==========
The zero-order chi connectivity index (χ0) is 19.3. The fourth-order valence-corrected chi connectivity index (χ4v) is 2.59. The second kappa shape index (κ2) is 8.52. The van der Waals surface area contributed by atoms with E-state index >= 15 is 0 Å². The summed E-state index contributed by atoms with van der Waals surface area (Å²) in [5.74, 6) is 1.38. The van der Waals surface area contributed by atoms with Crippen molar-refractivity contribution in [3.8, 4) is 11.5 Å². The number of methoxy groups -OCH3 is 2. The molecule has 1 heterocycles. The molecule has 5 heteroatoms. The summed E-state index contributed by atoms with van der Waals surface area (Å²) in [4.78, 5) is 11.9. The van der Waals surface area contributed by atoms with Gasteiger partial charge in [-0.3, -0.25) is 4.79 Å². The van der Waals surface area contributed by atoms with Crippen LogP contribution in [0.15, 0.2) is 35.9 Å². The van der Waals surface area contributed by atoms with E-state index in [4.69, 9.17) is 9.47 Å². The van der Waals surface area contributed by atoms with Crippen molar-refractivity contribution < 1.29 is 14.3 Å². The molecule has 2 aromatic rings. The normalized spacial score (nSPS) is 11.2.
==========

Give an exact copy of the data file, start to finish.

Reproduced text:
The zero-order chi connectivity index (χ0) is 19.3. The fourth-order valence-corrected chi connectivity index (χ4v) is 2.59. The second kappa shape index (κ2) is 8.52. The van der Waals surface area contributed by atoms with E-state index >= 15 is 0 Å². The summed E-state index contributed by atoms with van der Waals surface area (Å²) in [5.74, 6) is 1.38. The van der Waals surface area contributed by atoms with Crippen molar-refractivity contribution in [3.8, 4) is 11.5 Å². The number of methoxy groups -OCH3 is 2. The molecule has 1 heterocycles. The molecule has 5 heteroatoms. The summed E-state index contributed by atoms with van der Waals surface area (Å²) in [4.78, 5) is 11.9. The van der Waals surface area contributed by atoms with Gasteiger partial charge in [-0.3, -0.25) is 4.79 Å². The van der Waals surface area contributed by atoms with Crippen LogP contribution in [0.15, 0.2) is 35.9 Å². The van der Waals surface area contributed by atoms with E-state index in [4.69, 9.17) is 9.47 Å². The van der Waals surface area contributed by atoms with Crippen molar-refractivity contribution < 1.29 is 14.3 Å². The molecule has 2 aromatic rings. The normalized spacial score (nSPS) is 11.2.